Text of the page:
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A chest contusion, or bruise, is caused by a fall or direct blow to the chest. Car crashes, falls, getting punched, and injuries from bicycle handlebars are common causes of chest contusions. A very forceful blow to the chest can injure the heart or blood vessels in the chest, the lungs, the airway, the liver, or the spleen.
Pain may be caused by an injury to muscles, cartilage, or ribs. Deep breathing, coughing, or sneezing can increase your child's pain. Lying on the injured area also can cause pain.
Follow-up care is a key part of your child's treatment and safety. Be sure to make and go to all appointments, and call your doctor or nurse advice line (811 in most provinces and territories) if your child is having problems. It's also a good idea to know your child's test results and keep a list of the medicines your child takes.
Call 911 anytime you think your child may need emergency care. For example, call if:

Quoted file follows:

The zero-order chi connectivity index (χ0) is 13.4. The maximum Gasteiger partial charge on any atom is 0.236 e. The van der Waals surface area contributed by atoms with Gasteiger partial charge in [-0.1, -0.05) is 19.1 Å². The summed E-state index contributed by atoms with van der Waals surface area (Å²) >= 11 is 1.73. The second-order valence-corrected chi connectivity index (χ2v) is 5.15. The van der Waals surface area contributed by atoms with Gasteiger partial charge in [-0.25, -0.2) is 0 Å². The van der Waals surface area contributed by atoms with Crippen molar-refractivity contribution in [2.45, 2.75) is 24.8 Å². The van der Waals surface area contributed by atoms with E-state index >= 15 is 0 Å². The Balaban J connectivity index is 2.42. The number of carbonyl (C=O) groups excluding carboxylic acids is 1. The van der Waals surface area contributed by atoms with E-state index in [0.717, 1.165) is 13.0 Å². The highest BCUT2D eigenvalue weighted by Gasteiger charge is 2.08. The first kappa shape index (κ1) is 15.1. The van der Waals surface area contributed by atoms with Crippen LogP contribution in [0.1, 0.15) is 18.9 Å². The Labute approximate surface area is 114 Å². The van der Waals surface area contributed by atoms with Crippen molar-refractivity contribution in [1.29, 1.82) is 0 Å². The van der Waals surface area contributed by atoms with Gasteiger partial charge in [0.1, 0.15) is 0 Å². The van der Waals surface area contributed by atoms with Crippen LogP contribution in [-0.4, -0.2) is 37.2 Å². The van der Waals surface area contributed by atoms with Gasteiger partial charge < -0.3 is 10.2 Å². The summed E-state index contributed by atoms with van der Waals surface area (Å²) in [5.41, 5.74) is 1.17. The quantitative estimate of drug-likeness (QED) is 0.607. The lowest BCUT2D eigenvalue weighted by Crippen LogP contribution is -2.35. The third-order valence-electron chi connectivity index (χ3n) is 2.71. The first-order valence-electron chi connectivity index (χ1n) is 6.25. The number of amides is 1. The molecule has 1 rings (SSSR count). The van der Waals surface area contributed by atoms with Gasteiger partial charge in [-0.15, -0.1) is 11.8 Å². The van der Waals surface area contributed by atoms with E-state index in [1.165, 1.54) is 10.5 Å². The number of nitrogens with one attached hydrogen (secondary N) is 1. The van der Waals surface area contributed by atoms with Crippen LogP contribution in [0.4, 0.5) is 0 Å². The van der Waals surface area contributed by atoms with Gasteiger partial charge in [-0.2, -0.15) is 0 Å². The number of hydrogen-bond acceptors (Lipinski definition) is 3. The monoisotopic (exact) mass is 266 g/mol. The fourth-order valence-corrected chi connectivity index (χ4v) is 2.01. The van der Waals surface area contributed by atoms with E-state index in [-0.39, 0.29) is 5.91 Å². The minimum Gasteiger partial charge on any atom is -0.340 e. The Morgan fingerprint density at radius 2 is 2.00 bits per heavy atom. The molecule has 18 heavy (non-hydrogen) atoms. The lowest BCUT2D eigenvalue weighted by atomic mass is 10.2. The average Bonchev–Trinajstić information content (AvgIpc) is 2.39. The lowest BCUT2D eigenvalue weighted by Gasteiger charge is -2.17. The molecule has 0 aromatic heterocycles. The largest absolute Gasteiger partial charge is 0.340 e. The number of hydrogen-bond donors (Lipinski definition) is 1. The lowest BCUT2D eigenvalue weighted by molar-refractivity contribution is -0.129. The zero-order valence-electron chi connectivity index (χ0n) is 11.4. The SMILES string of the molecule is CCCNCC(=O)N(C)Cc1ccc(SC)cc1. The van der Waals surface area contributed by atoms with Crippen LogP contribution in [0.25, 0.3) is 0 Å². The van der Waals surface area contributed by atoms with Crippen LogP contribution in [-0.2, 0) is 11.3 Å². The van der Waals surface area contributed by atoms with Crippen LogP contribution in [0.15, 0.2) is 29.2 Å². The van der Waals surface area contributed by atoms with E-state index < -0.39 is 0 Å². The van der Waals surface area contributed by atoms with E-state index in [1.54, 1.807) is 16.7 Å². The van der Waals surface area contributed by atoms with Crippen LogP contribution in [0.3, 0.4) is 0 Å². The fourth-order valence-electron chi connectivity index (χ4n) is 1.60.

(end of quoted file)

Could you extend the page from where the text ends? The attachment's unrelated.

Call your doctor or nurse advice line now or seek immediate medical care if:
Watch closely for changes in your child's health, and be sure to contact your doctor if:
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Current as of: November 9, 2022
Author: Healthwise Staff
Medical Review:Adam Husney MD - Family Medicine & Kathleen Romito MD - Family Medicine & William H. Blahd Jr. MD, FACEP - Emergency Medicine
Care instructions adapted under license by your healthcare professional. If you have questions about a medical condition or this instruction, always ask your healthcare professional. Healthwise, Incorporated disclaims any warranty or liability for your use of this information.
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